In an analysis of healthcare policies for children on the move, Hjern et al 60 compared entitlements for asylum seeking and undocumented children in 31 EU member and EES states in 2016 with those of resident children. Only seven countries (Belgium, France, Italy, Norway, Portugal, Spain and Sweden) have met the obligations of non-discrimination in the CRC and entitled both these categories of migrants, irrespective of legal status, to receive equal healthcare to that of its nationals. Twelve European countries have limited entitlements to healthcare for asylum seeking children. Germany and Slovakia stand out as the EU countries with the most restrictive healthcare policies for refugee children.

In all but four countries in the EU/EEA, there are systematic health examinations of newly settled migrants of some kind.58 In most eastern European countries and Germany, this health examination is mandatory, while in the rest of western and northern Europe it is voluntary. All countries that have a policy of health examination aim to identify communicable diseases, so as to protect the host population. Almost all countries with a voluntary policy also aim to identify the child’s individual healthcare needs, but this is rarely the case in countries that have a mandatory policy.

Discussion

Our review of the available evidence indicates that children on the move in Europe have particular health risks and needs that differ from both the local population as well as between migrant groups. The body of evidence from Europe remains limited; however, as it is based primarily on observational studies from individual countries, with few multicountry or intervention studies. It is important to note that our searches were limited to studies published in English and listed in the PubMed and EMBASE databases. As such, our searches may have missed relevant studies published in other languages, in the grey literature and studies listed in other databases.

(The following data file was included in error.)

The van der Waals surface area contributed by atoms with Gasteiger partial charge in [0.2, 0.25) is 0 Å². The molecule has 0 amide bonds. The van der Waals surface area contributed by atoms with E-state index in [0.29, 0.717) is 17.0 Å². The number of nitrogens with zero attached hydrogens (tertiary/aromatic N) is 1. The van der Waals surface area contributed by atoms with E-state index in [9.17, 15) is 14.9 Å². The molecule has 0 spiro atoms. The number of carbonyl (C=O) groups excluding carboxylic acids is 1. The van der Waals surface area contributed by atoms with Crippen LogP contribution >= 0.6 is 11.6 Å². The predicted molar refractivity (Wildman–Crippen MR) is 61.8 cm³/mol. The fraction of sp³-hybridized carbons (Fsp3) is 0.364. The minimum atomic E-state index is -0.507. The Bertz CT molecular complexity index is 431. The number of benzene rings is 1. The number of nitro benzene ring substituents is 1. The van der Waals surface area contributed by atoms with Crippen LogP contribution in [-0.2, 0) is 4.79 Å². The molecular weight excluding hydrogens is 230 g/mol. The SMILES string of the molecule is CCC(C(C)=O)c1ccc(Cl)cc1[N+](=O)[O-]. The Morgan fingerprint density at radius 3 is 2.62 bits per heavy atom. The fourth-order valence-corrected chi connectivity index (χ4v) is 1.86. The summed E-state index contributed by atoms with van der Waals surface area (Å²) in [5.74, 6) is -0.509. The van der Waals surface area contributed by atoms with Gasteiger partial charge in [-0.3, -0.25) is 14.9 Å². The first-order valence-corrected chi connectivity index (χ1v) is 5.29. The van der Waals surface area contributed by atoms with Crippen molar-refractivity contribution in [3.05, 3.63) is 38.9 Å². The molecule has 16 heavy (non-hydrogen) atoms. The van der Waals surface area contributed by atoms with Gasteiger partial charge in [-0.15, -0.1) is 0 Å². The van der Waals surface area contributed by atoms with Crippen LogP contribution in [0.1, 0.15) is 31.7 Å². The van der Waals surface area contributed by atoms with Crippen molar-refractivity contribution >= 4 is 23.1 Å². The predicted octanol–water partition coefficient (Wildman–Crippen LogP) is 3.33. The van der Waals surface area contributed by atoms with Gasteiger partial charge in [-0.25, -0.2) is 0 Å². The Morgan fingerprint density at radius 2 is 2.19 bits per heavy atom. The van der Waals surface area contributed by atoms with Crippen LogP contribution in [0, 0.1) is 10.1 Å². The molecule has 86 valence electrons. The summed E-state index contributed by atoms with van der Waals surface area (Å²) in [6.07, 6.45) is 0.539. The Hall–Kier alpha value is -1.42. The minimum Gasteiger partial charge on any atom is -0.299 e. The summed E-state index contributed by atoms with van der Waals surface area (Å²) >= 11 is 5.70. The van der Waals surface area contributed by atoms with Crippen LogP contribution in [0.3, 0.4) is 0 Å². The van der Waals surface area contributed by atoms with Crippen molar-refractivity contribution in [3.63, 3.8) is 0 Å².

A large body of evidence exists on the health needs and risks of children on the move outside of Europe, most notably in North America and Australia.34 61–64 The evidence from these areas indicates that the health determinants and patterns of risk are similar across settings; the specific health risks and needs of children are heavily dependent on the conditions before and during travel and after arrival. There are also patterns that are shared across high-income, middle-income and low-income settings, such as children’s risk of exposure to violence, risk of exploitation and a high risk of mental health problems related to these two factors.65 The similarities across regions suggest that, although context plays an important role for the individual child, there are certain health risks and needs shared by children on the move across the globe.